Figures published by the university admissions service Ucas for the 2010 entry to higher education show that a record number of applicants either failed to find a place at university this autumn or withdrew from the application process. The question is: how will this affect their life chances?
Conventional wisdom dictates that graduates will have better opportunities for higher lifetime earnings than those who leave education at the end of secondary school. However, the media often seeks to focus on the small number of self-made millionaires, entertainers, sports stars and others who have made their wealth without going to university.
Nevertheless, as these figures for median earnings from the Organisation for Economic Co-operation and Development (OECD) reveal, you have a smaller chance of earning below the median (the middle figure, rather than the average) with a degree than if you started work after secondary schooling.
New Zealand has the highest percentage of graduates earning below the median, at 36 per cent of those with first degrees. That is, however, still some eight percentage points below the country with the lowest proportion of those earning less than the median with no more than secondary schooling. This is Italy, where 44 per cent of secondary school-leavers earn below-median wages.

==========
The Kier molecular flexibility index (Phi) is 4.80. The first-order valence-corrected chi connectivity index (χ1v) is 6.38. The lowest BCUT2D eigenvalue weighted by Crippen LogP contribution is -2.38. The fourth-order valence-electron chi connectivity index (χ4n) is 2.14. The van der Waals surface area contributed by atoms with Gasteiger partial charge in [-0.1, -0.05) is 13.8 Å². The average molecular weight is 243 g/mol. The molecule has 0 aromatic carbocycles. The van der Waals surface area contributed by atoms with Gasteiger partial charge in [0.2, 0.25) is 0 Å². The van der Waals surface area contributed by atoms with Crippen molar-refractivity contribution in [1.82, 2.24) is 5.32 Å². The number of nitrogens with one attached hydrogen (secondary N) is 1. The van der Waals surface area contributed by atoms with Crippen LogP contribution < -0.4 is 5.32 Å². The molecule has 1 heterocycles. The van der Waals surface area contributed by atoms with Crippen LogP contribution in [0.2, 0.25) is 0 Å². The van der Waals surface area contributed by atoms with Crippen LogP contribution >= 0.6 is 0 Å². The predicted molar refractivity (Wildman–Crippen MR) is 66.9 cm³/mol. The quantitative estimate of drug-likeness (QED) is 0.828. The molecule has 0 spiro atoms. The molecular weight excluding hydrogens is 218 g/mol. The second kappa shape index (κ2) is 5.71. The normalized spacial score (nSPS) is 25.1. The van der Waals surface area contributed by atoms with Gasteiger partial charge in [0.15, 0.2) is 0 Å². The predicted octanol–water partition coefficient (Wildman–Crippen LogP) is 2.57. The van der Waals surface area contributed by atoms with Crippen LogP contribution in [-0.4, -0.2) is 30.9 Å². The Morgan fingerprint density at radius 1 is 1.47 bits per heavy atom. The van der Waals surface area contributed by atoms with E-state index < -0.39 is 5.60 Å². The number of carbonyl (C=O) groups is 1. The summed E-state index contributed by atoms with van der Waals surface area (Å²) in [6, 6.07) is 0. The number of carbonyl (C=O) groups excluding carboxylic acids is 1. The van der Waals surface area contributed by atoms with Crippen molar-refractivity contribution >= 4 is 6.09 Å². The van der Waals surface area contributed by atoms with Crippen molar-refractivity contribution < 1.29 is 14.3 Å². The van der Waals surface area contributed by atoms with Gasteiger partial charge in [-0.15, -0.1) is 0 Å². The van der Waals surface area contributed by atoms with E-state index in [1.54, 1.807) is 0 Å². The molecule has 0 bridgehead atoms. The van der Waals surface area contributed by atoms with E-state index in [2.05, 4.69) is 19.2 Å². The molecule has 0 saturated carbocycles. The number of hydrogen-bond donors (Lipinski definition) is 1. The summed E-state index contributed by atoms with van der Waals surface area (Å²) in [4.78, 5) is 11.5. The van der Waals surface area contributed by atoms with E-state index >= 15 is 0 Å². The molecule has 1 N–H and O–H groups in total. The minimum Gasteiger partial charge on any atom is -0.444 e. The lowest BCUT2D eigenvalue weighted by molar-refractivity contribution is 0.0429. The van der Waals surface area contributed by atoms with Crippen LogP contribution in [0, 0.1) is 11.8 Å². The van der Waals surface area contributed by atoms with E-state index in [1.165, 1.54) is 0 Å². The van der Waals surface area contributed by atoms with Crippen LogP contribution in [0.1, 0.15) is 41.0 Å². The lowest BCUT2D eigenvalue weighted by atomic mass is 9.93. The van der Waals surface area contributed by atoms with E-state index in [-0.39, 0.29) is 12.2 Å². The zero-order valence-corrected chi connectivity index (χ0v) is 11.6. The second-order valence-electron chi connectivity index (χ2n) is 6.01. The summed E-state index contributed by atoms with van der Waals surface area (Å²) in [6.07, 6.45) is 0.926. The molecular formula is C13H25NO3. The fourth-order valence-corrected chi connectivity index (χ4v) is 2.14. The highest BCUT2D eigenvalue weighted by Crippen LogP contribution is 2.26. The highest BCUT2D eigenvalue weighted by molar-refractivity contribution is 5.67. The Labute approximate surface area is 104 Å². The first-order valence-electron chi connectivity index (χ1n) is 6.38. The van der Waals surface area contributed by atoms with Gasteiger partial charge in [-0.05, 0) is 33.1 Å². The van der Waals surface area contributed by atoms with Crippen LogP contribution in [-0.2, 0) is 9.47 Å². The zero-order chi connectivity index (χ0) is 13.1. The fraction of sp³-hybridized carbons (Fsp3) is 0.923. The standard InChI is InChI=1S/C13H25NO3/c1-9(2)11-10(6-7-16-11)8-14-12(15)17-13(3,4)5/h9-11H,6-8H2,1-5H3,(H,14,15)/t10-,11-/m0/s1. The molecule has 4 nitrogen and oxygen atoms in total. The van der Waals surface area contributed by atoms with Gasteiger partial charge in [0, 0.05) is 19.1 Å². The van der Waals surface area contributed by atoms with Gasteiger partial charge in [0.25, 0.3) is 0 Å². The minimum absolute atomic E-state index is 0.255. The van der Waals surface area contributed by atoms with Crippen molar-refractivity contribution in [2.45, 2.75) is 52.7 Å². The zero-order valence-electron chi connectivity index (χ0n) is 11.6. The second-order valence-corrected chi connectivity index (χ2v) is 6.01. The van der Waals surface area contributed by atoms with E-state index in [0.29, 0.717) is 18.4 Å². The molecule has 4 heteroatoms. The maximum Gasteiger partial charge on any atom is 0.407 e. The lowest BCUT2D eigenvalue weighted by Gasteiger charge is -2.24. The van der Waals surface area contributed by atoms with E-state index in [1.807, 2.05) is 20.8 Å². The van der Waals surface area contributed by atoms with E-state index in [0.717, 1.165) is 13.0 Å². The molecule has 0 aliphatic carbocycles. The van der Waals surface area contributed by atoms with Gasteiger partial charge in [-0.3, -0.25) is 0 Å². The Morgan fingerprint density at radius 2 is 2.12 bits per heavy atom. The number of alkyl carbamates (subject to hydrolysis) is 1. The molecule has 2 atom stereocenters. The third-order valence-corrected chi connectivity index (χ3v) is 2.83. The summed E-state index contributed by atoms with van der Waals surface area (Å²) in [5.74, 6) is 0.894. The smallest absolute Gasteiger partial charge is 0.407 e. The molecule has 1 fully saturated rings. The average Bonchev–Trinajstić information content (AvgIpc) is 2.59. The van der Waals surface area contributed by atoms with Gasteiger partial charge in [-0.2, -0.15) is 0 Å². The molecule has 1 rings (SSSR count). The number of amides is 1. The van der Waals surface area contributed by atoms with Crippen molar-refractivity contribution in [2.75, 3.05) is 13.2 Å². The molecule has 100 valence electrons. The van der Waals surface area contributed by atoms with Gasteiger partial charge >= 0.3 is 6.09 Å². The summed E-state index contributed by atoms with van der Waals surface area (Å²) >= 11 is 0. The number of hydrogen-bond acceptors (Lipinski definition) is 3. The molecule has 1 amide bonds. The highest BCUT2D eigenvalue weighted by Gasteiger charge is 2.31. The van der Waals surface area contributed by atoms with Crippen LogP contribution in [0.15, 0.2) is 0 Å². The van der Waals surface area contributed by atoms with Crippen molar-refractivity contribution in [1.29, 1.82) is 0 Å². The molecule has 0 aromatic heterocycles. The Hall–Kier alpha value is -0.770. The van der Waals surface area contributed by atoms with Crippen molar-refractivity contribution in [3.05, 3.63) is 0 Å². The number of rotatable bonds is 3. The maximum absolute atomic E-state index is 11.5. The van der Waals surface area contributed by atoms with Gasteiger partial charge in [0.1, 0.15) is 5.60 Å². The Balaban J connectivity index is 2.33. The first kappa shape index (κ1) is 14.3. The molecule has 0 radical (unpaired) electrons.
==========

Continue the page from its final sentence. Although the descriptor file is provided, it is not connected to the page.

The advantage of a degree seems most starkly demonstrated in Belgium, where 61 per cent of those with secondary schooling earned below- median wages compared with just 20 per cent of those with a degree.
These figures are taken from the 25 to 64 age group, and the effects of recent increases in higher education participation and the impact of the economic climate on current job markets are not yet reflected in the outcomes. In addition, they only reveal whether earnings are more likely to be higher with a first degree, not whether this translates into a positive economic return after taking into account the cost of acquiring the extra education. Of course, obtaining a degree is not just about the extra earnings. Many interesting and satisfying jobs are only possible with a degree, and have never paid well.
John Howson is director of Education Data Surveys, part of TSL Education.